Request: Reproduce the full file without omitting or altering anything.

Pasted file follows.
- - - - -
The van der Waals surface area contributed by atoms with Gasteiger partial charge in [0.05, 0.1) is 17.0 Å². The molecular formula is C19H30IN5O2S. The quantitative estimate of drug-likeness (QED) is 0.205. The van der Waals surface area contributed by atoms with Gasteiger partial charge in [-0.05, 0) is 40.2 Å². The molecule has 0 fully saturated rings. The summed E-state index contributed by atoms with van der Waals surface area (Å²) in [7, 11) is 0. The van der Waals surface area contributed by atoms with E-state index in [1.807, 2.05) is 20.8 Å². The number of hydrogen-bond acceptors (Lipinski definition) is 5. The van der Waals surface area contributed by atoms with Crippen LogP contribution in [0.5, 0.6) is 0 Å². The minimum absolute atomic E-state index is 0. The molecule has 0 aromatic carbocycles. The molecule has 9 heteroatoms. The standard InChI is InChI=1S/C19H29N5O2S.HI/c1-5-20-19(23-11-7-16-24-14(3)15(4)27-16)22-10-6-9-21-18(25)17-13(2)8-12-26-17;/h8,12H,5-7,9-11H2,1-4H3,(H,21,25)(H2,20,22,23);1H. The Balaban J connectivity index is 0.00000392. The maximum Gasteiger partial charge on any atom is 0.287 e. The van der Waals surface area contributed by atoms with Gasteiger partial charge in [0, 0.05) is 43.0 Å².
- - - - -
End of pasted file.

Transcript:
The van der Waals surface area contributed by atoms with Gasteiger partial charge in [0.05, 0.1) is 17.0 Å². The molecular formula is C19H30IN5O2S. The quantitative estimate of drug-likeness (QED) is 0.205. The van der Waals surface area contributed by atoms with Gasteiger partial charge in [-0.05, 0) is 40.2 Å². The molecule has 0 fully saturated rings. The summed E-state index contributed by atoms with van der Waals surface area (Å²) in [7, 11) is 0. The van der Waals surface area contributed by atoms with E-state index in [1.807, 2.05) is 20.8 Å². The number of hydrogen-bond acceptors (Lipinski definition) is 5. The van der Waals surface area contributed by atoms with Crippen LogP contribution in [0.5, 0.6) is 0 Å². The minimum absolute atomic E-state index is 0. The molecule has 0 aromatic carbocycles. The molecule has 9 heteroatoms. The standard InChI is InChI=1S/C19H29N5O2S.HI/c1-5-20-19(23-11-7-16-24-14(3)15(4)27-16)22-10-6-9-21-18(25)17-13(2)8-12-26-17;/h8,12H,5-7,9-11H2,1-4H3,(H,21,25)(H2,20,22,23);1H. The Balaban J connectivity index is 0.00000392. The maximum Gasteiger partial charge on any atom is 0.287 e. The van der Waals surface area contributed by atoms with Gasteiger partial charge in [0, 0.05) is 43.0 Å².